*Apologies for cross-posting*
Call for ProposalsBitCurator Users Forum 2019: Communities of Practice
The BitCurator Consortium (BCC) invites proposals for the 2019 BitCurator
Users Forum <https://bitcuratorconsortium.org/bitcurator-users-forum-2019>,
to be held October 24-25 at Yale University. An international,
community-led organization with 42 member institutions, the BCC promotes
and supports the application of digital forensics tools and practices in
libraries, archives, museums, and other cultural heritage organizations.
In previous years, the BitCurator Users Forum has focused on sharing
strategies, approaches, and best practices for using digital forensics
tools and methods within processing workflows in archives, libraries, and
museums. While we still encourage proposals in these topic areas, this year
we are seeking to expand the scope and discussions at the 2019 Users Forum
to explore themes and concepts across organizations and fields of practice,
such as collaboration, advocacy, ethics, and other areas. We particularly
welcome participation from organizations and individuals working outside of
academic and special collections libraries, as well as individuals working
outside of the United States. See more details on our Call for Proposals
Please note that the BitCurator Users Forum is open to all. You don't need
to be a BCC member to submit a proposal and/or attend the event.
The first day of the BitCurator Users Forum will feature an introduction to
digital forensics workshop aimed at practitioners who are just getting
started working with digital forensics tools and methods. This workshop
will include an overview of digital forensics concepts, and will mostly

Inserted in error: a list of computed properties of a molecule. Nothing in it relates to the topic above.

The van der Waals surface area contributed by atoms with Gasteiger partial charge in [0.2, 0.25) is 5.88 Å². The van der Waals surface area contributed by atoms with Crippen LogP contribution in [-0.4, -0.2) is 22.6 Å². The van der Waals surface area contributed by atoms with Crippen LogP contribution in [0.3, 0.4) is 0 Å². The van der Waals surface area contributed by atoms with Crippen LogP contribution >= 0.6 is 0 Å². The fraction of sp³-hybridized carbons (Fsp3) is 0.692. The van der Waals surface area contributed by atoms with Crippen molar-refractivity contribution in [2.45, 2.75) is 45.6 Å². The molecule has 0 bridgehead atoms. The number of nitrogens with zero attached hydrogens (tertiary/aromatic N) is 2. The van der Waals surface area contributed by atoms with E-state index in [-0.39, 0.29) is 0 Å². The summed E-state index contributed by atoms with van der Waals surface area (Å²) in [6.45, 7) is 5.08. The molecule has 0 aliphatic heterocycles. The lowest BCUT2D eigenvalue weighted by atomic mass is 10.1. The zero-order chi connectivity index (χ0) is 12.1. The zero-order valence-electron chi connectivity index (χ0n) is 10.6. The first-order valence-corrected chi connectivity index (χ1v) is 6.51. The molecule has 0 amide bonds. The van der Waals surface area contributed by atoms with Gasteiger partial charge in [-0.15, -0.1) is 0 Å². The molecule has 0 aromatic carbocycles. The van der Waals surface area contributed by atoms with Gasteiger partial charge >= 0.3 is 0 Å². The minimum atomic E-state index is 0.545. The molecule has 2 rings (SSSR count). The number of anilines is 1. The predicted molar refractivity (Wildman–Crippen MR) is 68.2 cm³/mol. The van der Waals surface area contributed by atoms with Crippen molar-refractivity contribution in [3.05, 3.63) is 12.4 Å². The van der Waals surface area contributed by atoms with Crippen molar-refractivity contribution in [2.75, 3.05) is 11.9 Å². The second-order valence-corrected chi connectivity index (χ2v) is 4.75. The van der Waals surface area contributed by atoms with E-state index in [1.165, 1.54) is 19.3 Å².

focus on hands-on exercises and activities. Other programming on both days
of the Forum will include a variety of sessions, from to participant-driven
workshops to panel presentations.
Submission Deadline: May 17, 2019
Acceptance Notification: June 14, 2019
Participant-focused session formats
Sessions facilitated by individuals or groups welcome. 60 minutes - 4 hours
Please submit a 250-word (maximum) abstract describing the session format
The Program Committee particularly encourages participant-focused session
formats that incorporate interactivity. This can include any type of
non-traditional session format, such as peer-to-peer learning sessions,
collaborative working sessions, roundtables, etc.
Individual or group submissions welcome. 30 - 60 minutes
Please submit a 250-word (maximum) abstract. If submitting as an solo
speaker, individual panelists may be matched by the BCC Program Committee
based on complementarity of subjects or overarching themes.
We encourage presentations to move beyond the case study and address
pressing issues, best practices, opportunities for collaboration, visions,
and expanded uses for digital forensics in libraries, archives, museums,
and beyond. The Program Committee strongly encourages proposals from
underrepresented groups, and/or those that feature the perspectives of a
variety of roles, organizations, or fields. We particularly welcome
alternative panel formats (pecha kucha, group discussions, or others) that
will facilitate dialogue and enlarge participation.
1 presenter, 5-12 minutes
Please submit an abstract of no more than 250 words.
Lightning talks are a great format for case studies, digital forensics
“success stories” or “tragic tales,” and research updates.
The BCC Program Committee recognizes that the field of digital forensics is